Harper has acknowledged the fiscal imbalances that existed before the initiation of the 2006 equalization formula. In 2010-2011 Quebec was receiving nearly 60 percent of the equalization payments made by the federal government. (Rabeau et al.) This is paid out of the federal government’s revenue which comes from Canada as a country. Quebec’s share of the revenue is only 20 percent, the same as their GDP.

They are currently hugely benefitting from the current program. Such gains make it undesirable to separate from Canada.

Barriers to Sovereignty: The Cost of Sovereignty

A problem that many sovereigntists overlook is the economic costs associated with succession.

Just holding a referendum can be costly to Quebec due to the capital flight and uncertainty investors perceive. The possibility of independence can not only make purchasing of government bonds require a risk premium to purchase Quebec bonds, but it can also make private-sector investors wary of carrying out real investment in Quebec. (Somers et al. 2014)

This would not be good for the Quebec economy, which already has the highest debt ratio out of the provinces. A high debt ratio alone can create uncertainty to credit rating agencies. This means that if Quebec gained independence, borrowing costs for the region would most likely increase.

Charest, the PLQ leader, has sharply criticized the separatist agenda saying, ‘the choice is clear, between stability and instability.” (“Will They Or Won’t They? The Economics Of Quebec Separatism” 2012) Charest is very right on this point; Quebec currently benefits substantially economically from being part of Canada, and this may explain the Federalist PLQ’s success since 2003.

Barriers to Sovereignty: Operation Supermajority

The government has taken precautions to ensure Quebec separatism does not threaten national unity, making it harder for Quebec to secede from Canada. Due to the nature of a near 50/50 vote in 1995, speculation as to what a clear majority represents drew much debate.

In response, the government of Canada passed the Clarity Act. The Clarity Act “does recognize that the standard of 50 percent of valid voters +1 did not meet the standard that the Reference forwarded as a ―substantial consensus.” (O’Bearne et al. 2009) The Clarity Act gives the Supreme Court the power to determine whether a clear majority has expressed itself, giving the impression of the need of a supermajority for succession.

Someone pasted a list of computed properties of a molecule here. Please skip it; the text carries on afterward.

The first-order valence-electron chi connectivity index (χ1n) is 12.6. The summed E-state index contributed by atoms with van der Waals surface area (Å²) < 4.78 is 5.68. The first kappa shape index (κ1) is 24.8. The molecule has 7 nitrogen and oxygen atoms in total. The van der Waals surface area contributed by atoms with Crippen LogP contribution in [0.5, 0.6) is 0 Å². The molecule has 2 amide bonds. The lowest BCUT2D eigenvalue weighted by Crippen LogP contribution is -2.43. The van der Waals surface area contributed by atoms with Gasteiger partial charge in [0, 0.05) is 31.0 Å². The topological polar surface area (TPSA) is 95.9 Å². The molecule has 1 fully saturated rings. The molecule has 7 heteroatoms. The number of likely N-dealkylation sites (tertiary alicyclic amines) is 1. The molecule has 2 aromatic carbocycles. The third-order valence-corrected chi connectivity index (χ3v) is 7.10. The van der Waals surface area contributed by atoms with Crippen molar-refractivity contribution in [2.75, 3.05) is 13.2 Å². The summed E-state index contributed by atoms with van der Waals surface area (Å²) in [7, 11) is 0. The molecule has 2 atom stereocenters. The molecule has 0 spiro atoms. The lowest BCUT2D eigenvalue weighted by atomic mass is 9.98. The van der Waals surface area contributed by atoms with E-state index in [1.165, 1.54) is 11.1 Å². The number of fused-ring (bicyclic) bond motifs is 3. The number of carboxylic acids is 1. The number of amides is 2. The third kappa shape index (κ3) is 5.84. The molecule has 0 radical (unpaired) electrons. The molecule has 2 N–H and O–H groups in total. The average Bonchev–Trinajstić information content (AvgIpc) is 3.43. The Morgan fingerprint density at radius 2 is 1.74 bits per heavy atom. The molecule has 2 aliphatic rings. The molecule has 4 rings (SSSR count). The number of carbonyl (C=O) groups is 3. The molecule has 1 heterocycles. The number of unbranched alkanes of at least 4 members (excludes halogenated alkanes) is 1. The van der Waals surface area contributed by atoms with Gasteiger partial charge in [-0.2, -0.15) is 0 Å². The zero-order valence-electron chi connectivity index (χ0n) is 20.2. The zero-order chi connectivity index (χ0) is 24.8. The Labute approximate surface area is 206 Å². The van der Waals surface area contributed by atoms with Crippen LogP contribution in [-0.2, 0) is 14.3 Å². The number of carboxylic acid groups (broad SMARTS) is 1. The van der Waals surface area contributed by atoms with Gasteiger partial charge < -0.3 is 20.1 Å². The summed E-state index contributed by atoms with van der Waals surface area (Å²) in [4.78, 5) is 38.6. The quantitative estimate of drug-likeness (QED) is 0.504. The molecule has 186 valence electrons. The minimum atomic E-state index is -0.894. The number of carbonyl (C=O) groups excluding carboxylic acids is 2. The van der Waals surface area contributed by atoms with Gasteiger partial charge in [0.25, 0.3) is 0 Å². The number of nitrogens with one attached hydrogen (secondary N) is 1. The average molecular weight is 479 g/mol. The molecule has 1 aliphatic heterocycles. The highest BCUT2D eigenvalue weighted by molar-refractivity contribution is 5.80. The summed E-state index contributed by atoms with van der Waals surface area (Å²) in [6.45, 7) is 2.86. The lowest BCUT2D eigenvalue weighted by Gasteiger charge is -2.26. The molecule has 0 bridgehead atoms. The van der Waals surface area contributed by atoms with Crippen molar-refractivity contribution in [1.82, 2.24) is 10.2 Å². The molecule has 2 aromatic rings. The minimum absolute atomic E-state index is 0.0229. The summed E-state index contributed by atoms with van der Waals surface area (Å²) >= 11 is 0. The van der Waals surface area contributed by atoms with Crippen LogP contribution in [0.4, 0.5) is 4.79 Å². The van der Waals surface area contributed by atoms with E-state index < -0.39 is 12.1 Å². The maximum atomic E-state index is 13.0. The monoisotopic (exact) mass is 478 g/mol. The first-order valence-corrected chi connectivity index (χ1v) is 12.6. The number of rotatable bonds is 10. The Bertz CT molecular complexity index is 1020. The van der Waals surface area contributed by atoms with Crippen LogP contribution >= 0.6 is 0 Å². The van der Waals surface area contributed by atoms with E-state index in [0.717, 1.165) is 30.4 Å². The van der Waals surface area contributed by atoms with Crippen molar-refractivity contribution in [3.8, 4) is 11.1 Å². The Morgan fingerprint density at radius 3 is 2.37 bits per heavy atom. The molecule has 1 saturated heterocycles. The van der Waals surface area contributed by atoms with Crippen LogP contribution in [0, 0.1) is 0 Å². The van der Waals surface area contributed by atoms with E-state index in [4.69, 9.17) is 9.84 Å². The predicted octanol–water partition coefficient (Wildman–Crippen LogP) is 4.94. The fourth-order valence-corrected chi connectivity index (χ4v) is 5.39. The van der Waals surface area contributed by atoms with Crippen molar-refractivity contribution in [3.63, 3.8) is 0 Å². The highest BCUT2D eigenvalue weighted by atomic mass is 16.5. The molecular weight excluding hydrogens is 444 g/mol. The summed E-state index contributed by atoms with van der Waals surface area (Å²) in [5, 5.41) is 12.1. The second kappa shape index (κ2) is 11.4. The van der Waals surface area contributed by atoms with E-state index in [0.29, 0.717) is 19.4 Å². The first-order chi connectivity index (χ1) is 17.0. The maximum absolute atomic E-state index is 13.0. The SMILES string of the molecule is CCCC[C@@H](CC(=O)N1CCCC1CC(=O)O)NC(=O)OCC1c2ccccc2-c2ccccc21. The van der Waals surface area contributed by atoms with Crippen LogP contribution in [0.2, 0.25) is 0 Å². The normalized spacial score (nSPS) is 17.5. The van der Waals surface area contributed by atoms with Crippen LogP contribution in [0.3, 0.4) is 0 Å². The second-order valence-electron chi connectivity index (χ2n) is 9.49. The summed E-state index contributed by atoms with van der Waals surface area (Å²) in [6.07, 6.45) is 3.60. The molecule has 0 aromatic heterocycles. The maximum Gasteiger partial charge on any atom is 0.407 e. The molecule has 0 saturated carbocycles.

The Clarity Act will act as a blockage to Quebec separatism as the Canadian Supreme Court has decided to hold it legally valid in the court of law and the House can override a referendum if the Clarity Act has been violated. Quebec‘s position against the Clarity Act is emphasized in its counter-legislation, Bill 99. However, a further hindrance to the succession of Quebec is driven by the Clarity Acts definition of a clear question, which vastly influences opinion.

The Clarity Act defined a clear question as one that includes a statement of Quebec‘s intentions to form an independent state, void of ambiguity. An online survey of 800 participants shows that the question wording does matter in regards to Quebec sovereignty.

When given an ambiguous question similar to the 1995 referendum question results showed that 40 percent would vote yes, 41 percent no, and 19 percent undecided. (“Separation from Canada Unlikely for a Majority of Quebecers” 3 29, 2010) In contrast, when given a more direct question only 34 percent say they would vote yes, 54 percent say they would vote no, and 13 percent were undecided. (“Separation from Canada Unlikely for a Majority of Quebecers” 3 29, 2010)

In another CROP survey of 1000 participants when asked to vote in a third referendum no would win overwhelmingly, 61 per cent against 32 percent. (Sauves 2012) The combination of a supermajority, a clear question, and dying support all hint towards separatism being off the table.


Generational Shifts: Working Against Sovereignty

Historical lows for support for sovereignty in Quebec have been recorded in polls since 2006. (Changefoot et al. 2012) In Quebec’s 2008 election, the Federalist PLQ captured its third consecutive mandate; despite this in 2012 PQ was able to secure a minority government with 31.95 percent of the popular vote, and securing 54 seats creating a minority government. (Changefoot et al. 2012)